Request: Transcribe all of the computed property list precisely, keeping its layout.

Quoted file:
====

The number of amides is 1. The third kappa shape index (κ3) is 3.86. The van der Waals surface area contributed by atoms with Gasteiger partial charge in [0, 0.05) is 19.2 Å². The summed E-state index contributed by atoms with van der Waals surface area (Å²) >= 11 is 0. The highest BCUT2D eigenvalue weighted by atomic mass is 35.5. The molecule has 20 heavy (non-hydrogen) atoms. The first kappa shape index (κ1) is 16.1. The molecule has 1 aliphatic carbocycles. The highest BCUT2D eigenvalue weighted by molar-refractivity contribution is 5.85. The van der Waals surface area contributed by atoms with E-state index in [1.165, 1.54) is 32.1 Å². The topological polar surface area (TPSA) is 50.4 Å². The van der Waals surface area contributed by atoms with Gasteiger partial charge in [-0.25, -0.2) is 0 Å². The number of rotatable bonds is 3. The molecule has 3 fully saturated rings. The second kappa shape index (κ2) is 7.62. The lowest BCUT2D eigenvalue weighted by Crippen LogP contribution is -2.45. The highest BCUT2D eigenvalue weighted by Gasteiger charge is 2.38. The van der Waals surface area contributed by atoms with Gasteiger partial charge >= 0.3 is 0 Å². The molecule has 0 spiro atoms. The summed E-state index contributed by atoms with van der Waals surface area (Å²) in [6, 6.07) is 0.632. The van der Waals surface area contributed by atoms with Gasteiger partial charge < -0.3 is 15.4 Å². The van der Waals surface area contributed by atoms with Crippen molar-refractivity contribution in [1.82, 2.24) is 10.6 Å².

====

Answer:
The number of amides is 1. The third kappa shape index (κ3) is 3.86. The van der Waals surface area contributed by atoms with Gasteiger partial charge in [0, 0.05) is 19.2 Å². The summed E-state index contributed by atoms with van der Waals surface area (Å²) >= 11 is 0. The highest BCUT2D eigenvalue weighted by atomic mass is 35.5. The molecule has 20 heavy (non-hydrogen) atoms. The first kappa shape index (κ1) is 16.1. The molecule has 1 aliphatic carbocycles. The highest BCUT2D eigenvalue weighted by molar-refractivity contribution is 5.85. The van der Waals surface area contributed by atoms with E-state index in [1.165, 1.54) is 32.1 Å². The topological polar surface area (TPSA) is 50.4 Å². The van der Waals surface area contributed by atoms with Gasteiger partial charge in [-0.25, -0.2) is 0 Å². The number of rotatable bonds is 3. The molecule has 3 fully saturated rings. The second kappa shape index (κ2) is 7.62. The lowest BCUT2D eigenvalue weighted by Crippen LogP contribution is -2.45. The highest BCUT2D eigenvalue weighted by Gasteiger charge is 2.38. The van der Waals surface area contributed by atoms with Gasteiger partial charge >= 0.3 is 0 Å². The molecule has 0 spiro atoms. The summed E-state index contributed by atoms with van der Waals surface area (Å²) in [6, 6.07) is 0.632. The van der Waals surface area contributed by atoms with Gasteiger partial charge < -0.3 is 15.4 Å². The van der Waals surface area contributed by atoms with Crippen molar-refractivity contribution in [1.82, 2.24) is 10.6 Å².